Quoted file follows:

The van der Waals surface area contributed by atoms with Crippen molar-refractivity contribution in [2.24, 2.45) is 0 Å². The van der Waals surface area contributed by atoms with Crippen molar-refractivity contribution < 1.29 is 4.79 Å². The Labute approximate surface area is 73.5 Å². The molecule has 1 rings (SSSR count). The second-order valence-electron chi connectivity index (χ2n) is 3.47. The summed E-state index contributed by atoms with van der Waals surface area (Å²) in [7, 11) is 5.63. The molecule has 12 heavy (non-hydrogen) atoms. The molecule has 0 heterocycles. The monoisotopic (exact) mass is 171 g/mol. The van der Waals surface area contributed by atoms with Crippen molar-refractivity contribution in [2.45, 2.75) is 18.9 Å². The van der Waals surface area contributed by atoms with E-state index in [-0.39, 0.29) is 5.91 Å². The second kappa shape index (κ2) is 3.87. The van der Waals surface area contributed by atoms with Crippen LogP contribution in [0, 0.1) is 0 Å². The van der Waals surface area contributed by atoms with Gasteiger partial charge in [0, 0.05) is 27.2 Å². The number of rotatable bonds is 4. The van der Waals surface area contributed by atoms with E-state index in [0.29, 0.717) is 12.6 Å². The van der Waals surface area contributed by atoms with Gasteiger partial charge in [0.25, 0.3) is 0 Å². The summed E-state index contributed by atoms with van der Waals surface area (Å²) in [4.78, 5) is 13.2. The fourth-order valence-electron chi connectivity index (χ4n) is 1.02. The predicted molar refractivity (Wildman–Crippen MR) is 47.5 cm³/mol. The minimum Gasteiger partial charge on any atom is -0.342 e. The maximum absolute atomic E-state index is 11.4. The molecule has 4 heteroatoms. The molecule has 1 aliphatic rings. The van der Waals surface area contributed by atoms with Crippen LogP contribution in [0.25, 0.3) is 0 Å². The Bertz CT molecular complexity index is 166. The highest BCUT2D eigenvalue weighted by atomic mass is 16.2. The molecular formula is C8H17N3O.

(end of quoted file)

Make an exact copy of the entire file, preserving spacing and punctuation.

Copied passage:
The van der Waals surface area contributed by atoms with Crippen molar-refractivity contribution in [2.24, 2.45) is 0 Å². The van der Waals surface area contributed by atoms with Crippen molar-refractivity contribution < 1.29 is 4.79 Å². The Labute approximate surface area is 73.5 Å². The molecule has 1 rings (SSSR count). The second-order valence-electron chi connectivity index (χ2n) is 3.47. The summed E-state index contributed by atoms with van der Waals surface area (Å²) in [7, 11) is 5.63. The molecule has 12 heavy (non-hydrogen) atoms. The molecule has 0 heterocycles. The monoisotopic (exact) mass is 171 g/mol. The van der Waals surface area contributed by atoms with Crippen molar-refractivity contribution in [2.45, 2.75) is 18.9 Å². The van der Waals surface area contributed by atoms with E-state index in [-0.39, 0.29) is 5.91 Å². The second kappa shape index (κ2) is 3.87. The van der Waals surface area contributed by atoms with Crippen LogP contribution in [0, 0.1) is 0 Å². The van der Waals surface area contributed by atoms with Gasteiger partial charge in [0, 0.05) is 27.2 Å². The number of rotatable bonds is 4. The van der Waals surface area contributed by atoms with E-state index in [0.29, 0.717) is 12.6 Å². The van der Waals surface area contributed by atoms with Gasteiger partial charge in [0.25, 0.3) is 0 Å². The summed E-state index contributed by atoms with van der Waals surface area (Å²) in [4.78, 5) is 13.2. The fourth-order valence-electron chi connectivity index (χ4n) is 1.02. The predicted molar refractivity (Wildman–Crippen MR) is 47.5 cm³/mol. The minimum Gasteiger partial charge on any atom is -0.342 e. The maximum absolute atomic E-state index is 11.4. The molecule has 4 heteroatoms. The molecule has 1 aliphatic rings. The van der Waals surface area contributed by atoms with Crippen LogP contribution in [0.25, 0.3) is 0 Å². The Bertz CT molecular complexity index is 166. The highest BCUT2D eigenvalue weighted by atomic mass is 16.2. The molecular formula is C8H17N3O.